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Question asked 2018-06-03 13:37:10 ...
Most recent comment 2018-06-09 10:05:58
Grounds / Priming
Hello MITRA folks! Can you recommend the best white oil paint (used thinly) for both a straight white Imprimatura and a pale colored Imprimatura? Thin, of course, and non-Zinc. I'm also wondering if a product like Gamblin Ground could be used? Whatever I use needs to be non-yellowing if some areas are left exposed, and also needs to take varnish the same as further layers of oil paint. Hope that's clear. I used to do this with a Zinc-based paint, but apparently that is NOT a viable option anymore. Thanks for your thoughts.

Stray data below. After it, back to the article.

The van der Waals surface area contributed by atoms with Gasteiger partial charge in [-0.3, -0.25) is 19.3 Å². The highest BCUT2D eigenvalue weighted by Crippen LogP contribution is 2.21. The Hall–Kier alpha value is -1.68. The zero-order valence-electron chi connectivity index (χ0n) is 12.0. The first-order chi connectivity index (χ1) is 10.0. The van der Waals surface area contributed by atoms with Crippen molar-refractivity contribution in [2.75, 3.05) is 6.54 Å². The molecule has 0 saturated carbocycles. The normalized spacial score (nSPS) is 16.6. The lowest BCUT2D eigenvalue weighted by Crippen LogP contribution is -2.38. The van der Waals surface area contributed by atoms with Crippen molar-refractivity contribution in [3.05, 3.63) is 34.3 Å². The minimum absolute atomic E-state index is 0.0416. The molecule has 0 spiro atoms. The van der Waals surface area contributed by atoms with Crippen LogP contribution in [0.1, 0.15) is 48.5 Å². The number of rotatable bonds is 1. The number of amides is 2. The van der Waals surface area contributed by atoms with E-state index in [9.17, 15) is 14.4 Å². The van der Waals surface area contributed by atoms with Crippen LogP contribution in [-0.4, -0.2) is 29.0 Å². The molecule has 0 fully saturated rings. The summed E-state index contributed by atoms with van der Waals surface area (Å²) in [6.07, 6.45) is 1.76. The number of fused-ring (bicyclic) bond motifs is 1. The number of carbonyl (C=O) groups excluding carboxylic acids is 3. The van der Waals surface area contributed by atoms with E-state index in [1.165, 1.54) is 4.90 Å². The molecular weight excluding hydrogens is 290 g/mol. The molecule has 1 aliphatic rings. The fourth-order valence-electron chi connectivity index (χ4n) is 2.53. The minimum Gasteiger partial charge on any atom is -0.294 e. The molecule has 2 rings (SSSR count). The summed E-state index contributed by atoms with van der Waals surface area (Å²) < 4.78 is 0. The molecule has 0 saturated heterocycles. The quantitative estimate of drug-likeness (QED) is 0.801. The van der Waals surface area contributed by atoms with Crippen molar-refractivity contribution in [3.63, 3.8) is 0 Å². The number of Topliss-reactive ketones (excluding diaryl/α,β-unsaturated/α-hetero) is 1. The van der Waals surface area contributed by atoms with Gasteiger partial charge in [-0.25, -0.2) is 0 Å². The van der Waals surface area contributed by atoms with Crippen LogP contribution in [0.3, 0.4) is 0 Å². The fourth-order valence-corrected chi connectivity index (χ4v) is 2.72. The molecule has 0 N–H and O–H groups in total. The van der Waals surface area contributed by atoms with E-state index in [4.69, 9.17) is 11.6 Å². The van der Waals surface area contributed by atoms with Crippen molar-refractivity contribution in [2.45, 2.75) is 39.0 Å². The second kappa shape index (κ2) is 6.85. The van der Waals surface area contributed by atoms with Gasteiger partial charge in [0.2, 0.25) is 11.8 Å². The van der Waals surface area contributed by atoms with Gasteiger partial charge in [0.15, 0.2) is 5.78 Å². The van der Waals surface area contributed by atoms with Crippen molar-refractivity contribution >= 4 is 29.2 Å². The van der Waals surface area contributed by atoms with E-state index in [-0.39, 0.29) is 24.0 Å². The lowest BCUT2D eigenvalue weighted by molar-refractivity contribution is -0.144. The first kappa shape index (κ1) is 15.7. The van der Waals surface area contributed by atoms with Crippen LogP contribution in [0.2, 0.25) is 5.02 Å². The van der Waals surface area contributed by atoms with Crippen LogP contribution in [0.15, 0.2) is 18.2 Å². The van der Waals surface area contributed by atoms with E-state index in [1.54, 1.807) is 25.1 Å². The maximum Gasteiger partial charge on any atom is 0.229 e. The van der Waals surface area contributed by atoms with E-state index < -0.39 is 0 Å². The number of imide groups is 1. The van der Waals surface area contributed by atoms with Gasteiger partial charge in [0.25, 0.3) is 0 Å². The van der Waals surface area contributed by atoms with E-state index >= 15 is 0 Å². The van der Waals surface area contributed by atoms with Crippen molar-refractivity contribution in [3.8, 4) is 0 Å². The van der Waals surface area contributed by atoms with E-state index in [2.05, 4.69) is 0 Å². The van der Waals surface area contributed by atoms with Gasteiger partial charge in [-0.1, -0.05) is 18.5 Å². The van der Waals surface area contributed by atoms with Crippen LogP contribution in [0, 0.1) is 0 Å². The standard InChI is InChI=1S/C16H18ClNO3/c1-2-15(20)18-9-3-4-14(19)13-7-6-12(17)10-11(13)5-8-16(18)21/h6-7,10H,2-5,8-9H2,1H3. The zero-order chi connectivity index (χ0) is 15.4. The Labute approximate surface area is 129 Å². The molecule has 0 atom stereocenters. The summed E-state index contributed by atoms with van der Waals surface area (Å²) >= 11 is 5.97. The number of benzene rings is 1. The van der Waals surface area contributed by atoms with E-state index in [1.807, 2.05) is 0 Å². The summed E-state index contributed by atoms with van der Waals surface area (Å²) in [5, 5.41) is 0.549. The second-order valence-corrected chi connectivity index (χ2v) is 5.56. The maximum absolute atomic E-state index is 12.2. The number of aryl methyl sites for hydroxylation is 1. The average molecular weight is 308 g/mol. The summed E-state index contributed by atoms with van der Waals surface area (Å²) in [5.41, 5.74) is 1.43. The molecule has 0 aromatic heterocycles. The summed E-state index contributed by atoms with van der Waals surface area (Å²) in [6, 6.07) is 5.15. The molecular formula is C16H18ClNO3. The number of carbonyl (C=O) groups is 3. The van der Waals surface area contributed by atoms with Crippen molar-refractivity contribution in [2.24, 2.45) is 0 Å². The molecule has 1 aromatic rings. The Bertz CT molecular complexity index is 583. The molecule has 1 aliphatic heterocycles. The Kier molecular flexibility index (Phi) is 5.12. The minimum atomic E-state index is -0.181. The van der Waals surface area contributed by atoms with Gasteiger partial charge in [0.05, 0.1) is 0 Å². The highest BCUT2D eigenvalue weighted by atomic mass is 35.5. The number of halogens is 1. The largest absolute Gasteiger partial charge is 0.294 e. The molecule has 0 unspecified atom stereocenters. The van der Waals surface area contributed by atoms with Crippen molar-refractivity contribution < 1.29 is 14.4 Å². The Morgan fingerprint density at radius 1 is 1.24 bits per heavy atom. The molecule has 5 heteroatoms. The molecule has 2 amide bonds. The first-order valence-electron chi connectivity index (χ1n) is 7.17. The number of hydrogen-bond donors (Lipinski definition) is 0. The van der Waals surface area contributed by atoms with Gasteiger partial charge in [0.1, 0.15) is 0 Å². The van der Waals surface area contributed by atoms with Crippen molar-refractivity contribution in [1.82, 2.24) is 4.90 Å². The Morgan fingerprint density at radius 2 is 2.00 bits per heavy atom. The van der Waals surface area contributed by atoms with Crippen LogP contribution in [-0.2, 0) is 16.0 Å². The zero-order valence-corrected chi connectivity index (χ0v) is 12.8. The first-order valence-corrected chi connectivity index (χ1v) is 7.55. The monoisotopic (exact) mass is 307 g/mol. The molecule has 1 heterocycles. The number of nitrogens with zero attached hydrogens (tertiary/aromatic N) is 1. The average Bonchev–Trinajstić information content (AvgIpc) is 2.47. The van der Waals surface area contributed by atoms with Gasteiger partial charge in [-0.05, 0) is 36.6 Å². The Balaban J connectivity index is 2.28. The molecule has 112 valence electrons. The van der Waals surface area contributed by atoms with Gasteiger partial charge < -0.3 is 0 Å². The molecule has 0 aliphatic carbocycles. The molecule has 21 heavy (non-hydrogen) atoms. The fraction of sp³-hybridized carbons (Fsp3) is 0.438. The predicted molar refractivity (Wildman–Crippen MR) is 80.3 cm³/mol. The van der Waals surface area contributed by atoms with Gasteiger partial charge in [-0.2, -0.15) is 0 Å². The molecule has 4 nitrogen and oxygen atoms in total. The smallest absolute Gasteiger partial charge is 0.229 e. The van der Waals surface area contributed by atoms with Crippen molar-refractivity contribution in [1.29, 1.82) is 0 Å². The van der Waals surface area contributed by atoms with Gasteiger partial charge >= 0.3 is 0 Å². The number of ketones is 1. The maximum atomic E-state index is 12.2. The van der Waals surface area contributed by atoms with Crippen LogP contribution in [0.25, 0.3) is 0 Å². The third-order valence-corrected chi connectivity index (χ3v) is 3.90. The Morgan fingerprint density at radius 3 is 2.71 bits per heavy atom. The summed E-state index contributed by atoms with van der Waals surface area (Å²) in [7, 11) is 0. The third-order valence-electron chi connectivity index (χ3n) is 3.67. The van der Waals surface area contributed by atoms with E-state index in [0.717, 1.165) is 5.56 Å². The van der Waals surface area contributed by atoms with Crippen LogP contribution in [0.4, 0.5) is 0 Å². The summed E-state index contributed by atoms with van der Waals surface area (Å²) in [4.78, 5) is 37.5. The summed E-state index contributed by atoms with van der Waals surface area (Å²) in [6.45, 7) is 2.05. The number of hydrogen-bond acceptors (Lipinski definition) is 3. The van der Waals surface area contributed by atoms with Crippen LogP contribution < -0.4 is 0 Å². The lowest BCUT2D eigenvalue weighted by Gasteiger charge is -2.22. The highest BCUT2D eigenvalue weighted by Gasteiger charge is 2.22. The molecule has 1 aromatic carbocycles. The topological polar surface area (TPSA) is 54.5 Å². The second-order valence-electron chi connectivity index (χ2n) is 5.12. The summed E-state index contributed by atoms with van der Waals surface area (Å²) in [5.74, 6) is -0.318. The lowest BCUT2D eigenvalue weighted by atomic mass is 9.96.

Answers and Comments
There is really no better white than lead white for oil
painting. It is superior in flexibility and permanence. It is, however, less “white”
than zinc and titanium and is both expensive and toxic. It is easy to use lead
white safely but some would prefer to avoid both the expense and issues of toxicity
disposal. So in lieu of lead white you really only have titanium white. Zinc
white has been shown to be very problematic even in small proportion. Other
whites lack the opacity to be used as an all-purpose white (barium sulfate,
etc) Titanium dioxide on its own has issues as well. It tends to make very weak
paint films. Unfortunately, for oil paint, all whites other than lead are a compromise. That is not to say that permanent paintings cannot be made using titanium white, only that it is inferior to lead white.
One could certainly use Gamblin’s ground, which is titanium white and calcium carbonate
in an alkyd binder. It should take varnish in a similar manner as the rest of your painting and should remain white.
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